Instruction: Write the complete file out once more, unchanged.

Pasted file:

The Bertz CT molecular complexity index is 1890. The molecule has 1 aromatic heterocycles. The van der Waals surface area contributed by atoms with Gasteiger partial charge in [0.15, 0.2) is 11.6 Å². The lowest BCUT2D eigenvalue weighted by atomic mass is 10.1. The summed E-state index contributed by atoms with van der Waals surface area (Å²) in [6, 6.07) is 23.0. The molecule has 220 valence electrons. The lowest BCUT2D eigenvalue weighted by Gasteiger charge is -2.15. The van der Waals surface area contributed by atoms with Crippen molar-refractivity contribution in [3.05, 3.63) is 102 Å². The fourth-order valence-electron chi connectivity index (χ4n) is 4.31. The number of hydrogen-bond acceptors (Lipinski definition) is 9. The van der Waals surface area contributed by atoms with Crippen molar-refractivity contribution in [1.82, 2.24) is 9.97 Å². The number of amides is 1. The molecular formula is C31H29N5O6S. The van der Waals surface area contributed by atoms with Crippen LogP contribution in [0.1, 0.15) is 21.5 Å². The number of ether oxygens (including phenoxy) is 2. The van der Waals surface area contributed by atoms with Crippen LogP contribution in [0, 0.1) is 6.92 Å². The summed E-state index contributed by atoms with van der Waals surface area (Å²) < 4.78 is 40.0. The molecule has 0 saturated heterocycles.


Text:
The Bertz CT molecular complexity index is 1890. The molecule has 1 aromatic heterocycles. The van der Waals surface area contributed by atoms with Gasteiger partial charge in [0.15, 0.2) is 11.6 Å². The lowest BCUT2D eigenvalue weighted by atomic mass is 10.1. The summed E-state index contributed by atoms with van der Waals surface area (Å²) in [6, 6.07) is 23.0. The molecule has 220 valence electrons. The lowest BCUT2D eigenvalue weighted by Gasteiger charge is -2.15. The van der Waals surface area contributed by atoms with Crippen molar-refractivity contribution in [3.05, 3.63) is 102 Å². The fourth-order valence-electron chi connectivity index (χ4n) is 4.31. The number of hydrogen-bond acceptors (Lipinski definition) is 9. The van der Waals surface area contributed by atoms with Crippen molar-refractivity contribution in [1.82, 2.24) is 9.97 Å². The number of amides is 1. The molecular formula is C31H29N5O6S. The van der Waals surface area contributed by atoms with Crippen LogP contribution in [0.1, 0.15) is 21.5 Å². The number of ether oxygens (including phenoxy) is 2. The van der Waals surface area contributed by atoms with Crippen LogP contribution in [0, 0.1) is 6.92 Å². The summed E-state index contributed by atoms with van der Waals surface area (Å²) < 4.78 is 40.0. The molecule has 0 saturated heterocycles.